A devastated Naomi Osaka has addressed her post-match victory speech stuff-up that added insult to injury for beaten finalist Jennifer Brady.
Now Naomi Osaka knows why everyone was laughing.
After thumping Jennifer Brady in straight sets in Saturday night’s Australian Open final, the newly minted four-time grand slam champion delivered an eloquent speech that showed how far she’s come from a shy, awkward starlet to the leader of women’s tennis.
But with one twist.
After asking Brady whether she preferred to be called Jennifer or Jenny, the American answered “Jenny”. However, Osaka turned back to the microphone and opened with: “Firstly, I want to congratulate Jennifer.”
The one-liner — accidental as it may have been — made the internet crack up.
Tennis writer Ricky Dimon tweeted a video of the moment and wrote: “I still can’t get over how accidentally SAVAGE this was.”
While the snub may have added insult to injury, Osaka was horrified to learn she’d completely ignored Brady’s direction.
Taking to Twitter on Sunday afternoon, Osaka wrote “OMG no” with crying and sad emojis.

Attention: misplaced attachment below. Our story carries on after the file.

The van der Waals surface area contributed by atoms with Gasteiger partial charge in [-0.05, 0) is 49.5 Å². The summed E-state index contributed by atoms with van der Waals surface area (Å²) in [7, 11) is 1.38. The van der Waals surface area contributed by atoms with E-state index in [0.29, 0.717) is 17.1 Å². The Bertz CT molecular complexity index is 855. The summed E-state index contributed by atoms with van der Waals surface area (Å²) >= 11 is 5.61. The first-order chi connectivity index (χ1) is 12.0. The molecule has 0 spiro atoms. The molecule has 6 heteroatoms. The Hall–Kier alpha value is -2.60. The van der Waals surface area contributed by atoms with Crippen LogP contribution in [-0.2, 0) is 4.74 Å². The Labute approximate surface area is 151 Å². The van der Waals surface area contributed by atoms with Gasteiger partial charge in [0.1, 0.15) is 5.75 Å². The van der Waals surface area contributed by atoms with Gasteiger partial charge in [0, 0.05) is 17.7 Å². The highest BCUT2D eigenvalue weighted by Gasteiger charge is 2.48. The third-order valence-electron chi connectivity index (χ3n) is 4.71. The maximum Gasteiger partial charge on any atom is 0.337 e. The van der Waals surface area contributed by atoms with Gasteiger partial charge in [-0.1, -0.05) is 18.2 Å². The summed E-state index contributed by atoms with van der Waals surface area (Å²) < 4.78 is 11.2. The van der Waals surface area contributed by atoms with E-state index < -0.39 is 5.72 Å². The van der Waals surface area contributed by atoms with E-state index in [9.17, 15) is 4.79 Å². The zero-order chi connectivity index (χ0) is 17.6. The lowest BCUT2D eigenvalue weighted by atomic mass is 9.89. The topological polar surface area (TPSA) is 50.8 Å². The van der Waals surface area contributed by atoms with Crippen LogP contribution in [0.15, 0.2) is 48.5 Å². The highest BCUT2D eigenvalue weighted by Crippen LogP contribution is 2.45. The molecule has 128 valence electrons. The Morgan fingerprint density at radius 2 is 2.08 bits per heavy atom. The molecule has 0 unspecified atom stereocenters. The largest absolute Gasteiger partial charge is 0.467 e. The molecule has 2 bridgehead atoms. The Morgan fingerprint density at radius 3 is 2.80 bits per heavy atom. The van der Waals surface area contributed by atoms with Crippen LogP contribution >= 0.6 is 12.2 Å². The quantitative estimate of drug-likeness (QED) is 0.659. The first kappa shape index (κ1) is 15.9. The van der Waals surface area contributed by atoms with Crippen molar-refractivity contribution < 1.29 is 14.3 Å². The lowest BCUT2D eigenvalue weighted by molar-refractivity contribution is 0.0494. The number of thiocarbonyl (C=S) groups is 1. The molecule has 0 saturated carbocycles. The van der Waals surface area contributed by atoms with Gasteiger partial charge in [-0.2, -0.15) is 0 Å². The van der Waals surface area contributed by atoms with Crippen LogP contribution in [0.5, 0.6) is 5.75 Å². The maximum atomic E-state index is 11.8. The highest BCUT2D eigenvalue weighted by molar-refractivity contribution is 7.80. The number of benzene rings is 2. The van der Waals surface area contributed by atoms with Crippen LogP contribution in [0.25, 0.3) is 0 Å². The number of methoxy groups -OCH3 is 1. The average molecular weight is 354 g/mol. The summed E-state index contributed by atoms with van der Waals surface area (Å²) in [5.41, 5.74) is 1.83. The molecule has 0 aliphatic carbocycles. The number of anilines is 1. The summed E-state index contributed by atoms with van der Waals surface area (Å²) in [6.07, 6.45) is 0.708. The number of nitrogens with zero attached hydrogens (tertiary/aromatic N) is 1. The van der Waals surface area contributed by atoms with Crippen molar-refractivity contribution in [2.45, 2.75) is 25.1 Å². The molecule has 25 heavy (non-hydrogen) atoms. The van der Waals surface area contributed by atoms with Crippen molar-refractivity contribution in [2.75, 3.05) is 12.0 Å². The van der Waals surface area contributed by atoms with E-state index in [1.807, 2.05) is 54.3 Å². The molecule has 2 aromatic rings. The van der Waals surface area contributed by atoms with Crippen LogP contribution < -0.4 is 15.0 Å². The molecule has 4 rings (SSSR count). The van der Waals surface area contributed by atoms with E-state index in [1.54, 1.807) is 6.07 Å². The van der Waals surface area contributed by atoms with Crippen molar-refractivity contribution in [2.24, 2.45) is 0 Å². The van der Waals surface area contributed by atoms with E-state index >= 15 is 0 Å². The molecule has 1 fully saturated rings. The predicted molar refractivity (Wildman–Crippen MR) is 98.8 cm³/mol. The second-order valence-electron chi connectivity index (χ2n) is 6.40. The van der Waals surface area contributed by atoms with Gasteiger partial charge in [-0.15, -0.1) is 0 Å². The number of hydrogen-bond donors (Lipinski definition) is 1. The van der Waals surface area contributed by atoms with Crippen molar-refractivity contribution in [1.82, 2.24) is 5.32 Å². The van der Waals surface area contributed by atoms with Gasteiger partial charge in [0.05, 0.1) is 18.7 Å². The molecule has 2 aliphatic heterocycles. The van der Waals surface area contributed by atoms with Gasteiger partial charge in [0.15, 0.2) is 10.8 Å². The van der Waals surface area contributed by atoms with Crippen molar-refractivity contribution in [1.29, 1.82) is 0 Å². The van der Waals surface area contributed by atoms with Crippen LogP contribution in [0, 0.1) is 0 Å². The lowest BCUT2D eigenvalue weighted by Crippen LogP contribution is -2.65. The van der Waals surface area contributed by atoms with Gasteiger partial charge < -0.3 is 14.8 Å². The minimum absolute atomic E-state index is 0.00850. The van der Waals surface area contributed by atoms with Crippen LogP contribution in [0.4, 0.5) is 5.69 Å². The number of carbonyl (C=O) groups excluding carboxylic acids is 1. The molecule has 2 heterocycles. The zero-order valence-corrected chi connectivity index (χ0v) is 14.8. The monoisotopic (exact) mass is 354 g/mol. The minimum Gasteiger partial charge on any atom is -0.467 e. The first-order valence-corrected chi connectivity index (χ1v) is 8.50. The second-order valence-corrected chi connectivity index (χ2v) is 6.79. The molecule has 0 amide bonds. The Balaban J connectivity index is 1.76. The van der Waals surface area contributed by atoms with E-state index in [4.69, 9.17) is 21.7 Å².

“I promise you my mind thought I called her Jenny in that moment and I was so confused why the crowd was laughing. I’m so sorry,” she said.
We don’t think anyone will be holding the slip of the tongue against Osaka, who now has two Australian Open crowns to go with her two US Open titles.
CHECK OUT THE BLOOPER IN THE VIDEO PLAYER ABOVE
During her press conference, Osaka promised not to be weighed down by “pressure and expectation” after her latest victory sparked talk she could end up winning 10 grand slams.
Osaka becomes only the third player after Monica Seles and Roger Federer to win their first four major finals, and will rise to second in the world rankings.
The 23-year-old sensation is now seen as the dominant force in women’s tennis, a view shared by seven-time slam winner Mats Wilander, who believes Osaka can win 10 grand slams.
“I’m taking it in sections. For right now, I’m trying to go for five,” Osaka said, when asked about Wilander’s comment.
“After five I would think about maybe dividing the 10, so maybe seven or eight.
“I don’t like to take things big-picture. For me, I like to live in the moment.
“It’s an honour that he said that. But I don’t want to weigh myself down with pressure and expectations.”
Osaka has proven to be irresistible on hard courts after now winning twice at Melbourne Park and Flushing Meadows.
But she’s struggled elsewhere, having never made it past the third round on the French Open’s clay or Wimbledon’s grass courts.
“I feel like I have to get comfortable on those surfaces,” she said. “I didn’t grow up playing on grass at all.
“I honestly think I’d have better luck on clay, because I think last year I didn’t play bad at all.”